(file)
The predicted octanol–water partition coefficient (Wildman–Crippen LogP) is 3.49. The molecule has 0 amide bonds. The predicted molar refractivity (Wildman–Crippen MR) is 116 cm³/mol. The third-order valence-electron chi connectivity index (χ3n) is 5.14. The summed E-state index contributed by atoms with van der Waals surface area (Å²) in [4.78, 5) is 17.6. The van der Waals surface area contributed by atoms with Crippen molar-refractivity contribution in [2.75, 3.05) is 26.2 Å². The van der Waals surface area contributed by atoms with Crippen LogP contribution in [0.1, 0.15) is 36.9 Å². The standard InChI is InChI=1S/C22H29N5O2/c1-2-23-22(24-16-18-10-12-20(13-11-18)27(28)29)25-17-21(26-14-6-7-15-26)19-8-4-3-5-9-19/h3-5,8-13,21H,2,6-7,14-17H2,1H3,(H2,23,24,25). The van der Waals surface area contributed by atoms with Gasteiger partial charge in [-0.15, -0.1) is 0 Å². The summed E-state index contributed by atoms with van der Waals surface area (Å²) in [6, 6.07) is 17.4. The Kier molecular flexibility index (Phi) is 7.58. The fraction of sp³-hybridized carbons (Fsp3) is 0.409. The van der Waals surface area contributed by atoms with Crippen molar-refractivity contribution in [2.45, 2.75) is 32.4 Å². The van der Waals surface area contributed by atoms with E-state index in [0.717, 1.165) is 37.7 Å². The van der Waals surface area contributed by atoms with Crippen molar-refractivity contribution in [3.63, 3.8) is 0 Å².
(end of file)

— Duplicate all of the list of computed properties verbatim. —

The predicted octanol–water partition coefficient (Wildman–Crippen LogP) is 3.49. The molecule has 0 amide bonds. The predicted molar refractivity (Wildman–Crippen MR) is 116 cm³/mol. The third-order valence-electron chi connectivity index (χ3n) is 5.14. The summed E-state index contributed by atoms with van der Waals surface area (Å²) in [4.78, 5) is 17.6. The van der Waals surface area contributed by atoms with Crippen molar-refractivity contribution in [2.75, 3.05) is 26.2 Å². The van der Waals surface area contributed by atoms with Crippen LogP contribution in [0.1, 0.15) is 36.9 Å². The standard InChI is InChI=1S/C22H29N5O2/c1-2-23-22(24-16-18-10-12-20(13-11-18)27(28)29)25-17-21(26-14-6-7-15-26)19-8-4-3-5-9-19/h3-5,8-13,21H,2,6-7,14-17H2,1H3,(H2,23,24,25). The van der Waals surface area contributed by atoms with Gasteiger partial charge in [-0.15, -0.1) is 0 Å². The summed E-state index contributed by atoms with van der Waals surface area (Å²) in [6, 6.07) is 17.4. The Kier molecular flexibility index (Phi) is 7.58. The fraction of sp³-hybridized carbons (Fsp3) is 0.409. The van der Waals surface area contributed by atoms with Crippen molar-refractivity contribution in [2.45, 2.75) is 32.4 Å². The van der Waals surface area contributed by atoms with E-state index in [0.717, 1.165) is 37.7 Å². The van der Waals surface area contributed by atoms with Crippen molar-refractivity contribution in [3.63, 3.8) is 0 Å².